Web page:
Good NOW article:

https://now.netapp.com/Knowledgebase/solutionarea.asp?id=kb34044

But, again - normally I am not bothered about all this numbers, as I just look at the end result, i.e. usable capacity (there are NetApp tools for calculating this) & equally my customers do not need to worry, as I *never* sell them raw capacity.

Hope it helps.

Regards,
Radek

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Re: Defeating NetApp "Right Sizing" for more Usable Capacity

Hi Radek

First of all, a pretty fundamental question:

Which reseller actually talks to the customer about raw capacity, not usable capacity? If they do, this is a very bad practice almost always leading to a customer being disappointed.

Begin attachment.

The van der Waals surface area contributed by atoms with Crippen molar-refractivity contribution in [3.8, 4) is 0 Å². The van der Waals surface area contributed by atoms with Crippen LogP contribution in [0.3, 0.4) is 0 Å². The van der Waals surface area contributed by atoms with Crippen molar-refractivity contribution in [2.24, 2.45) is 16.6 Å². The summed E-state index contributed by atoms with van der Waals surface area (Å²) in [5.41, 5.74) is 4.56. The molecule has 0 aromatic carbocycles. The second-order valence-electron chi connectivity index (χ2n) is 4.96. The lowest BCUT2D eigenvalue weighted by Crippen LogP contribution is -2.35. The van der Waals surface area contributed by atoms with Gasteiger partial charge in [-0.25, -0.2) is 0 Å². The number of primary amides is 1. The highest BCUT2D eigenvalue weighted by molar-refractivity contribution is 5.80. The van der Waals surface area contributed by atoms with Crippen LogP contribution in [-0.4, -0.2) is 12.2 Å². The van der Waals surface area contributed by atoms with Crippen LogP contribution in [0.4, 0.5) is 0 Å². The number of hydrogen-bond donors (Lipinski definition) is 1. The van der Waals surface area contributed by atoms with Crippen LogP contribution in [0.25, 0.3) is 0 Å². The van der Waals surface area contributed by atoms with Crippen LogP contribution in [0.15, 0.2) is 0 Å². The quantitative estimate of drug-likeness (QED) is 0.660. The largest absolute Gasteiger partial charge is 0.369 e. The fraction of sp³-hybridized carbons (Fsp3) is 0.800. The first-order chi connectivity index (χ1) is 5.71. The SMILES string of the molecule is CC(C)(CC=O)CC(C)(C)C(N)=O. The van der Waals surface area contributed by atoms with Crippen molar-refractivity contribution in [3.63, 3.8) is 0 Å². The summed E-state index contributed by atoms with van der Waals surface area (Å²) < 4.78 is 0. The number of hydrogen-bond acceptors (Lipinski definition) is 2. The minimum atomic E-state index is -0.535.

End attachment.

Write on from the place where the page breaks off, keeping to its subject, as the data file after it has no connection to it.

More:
eg. NetApp themselves by selling shelves "DS14 14TB" or "DS14 7TB" with 1TB SATA resp. 750GB ...some months ago I had the pleasure to install a system that NetApp has sold directly: the customer calculated for 40 or something TB and was quite surprised when he ended up with only 25TB usable...so obviously no one of the NetApp sales explained him the calculation - and they didn't ask, what is bad either....

Me too, I try to tell the customer the truth and explain the maths. Making quotes I always ask "how much do u need" (+growth + delta + snap retention what is often not so easy to get...)

If we look at this from that perspective, 'issues' described in this thread simply go away - one has been told how much *usable* capacity they will get & one is paying for this capacity, not for a marketing myth of raw capacity.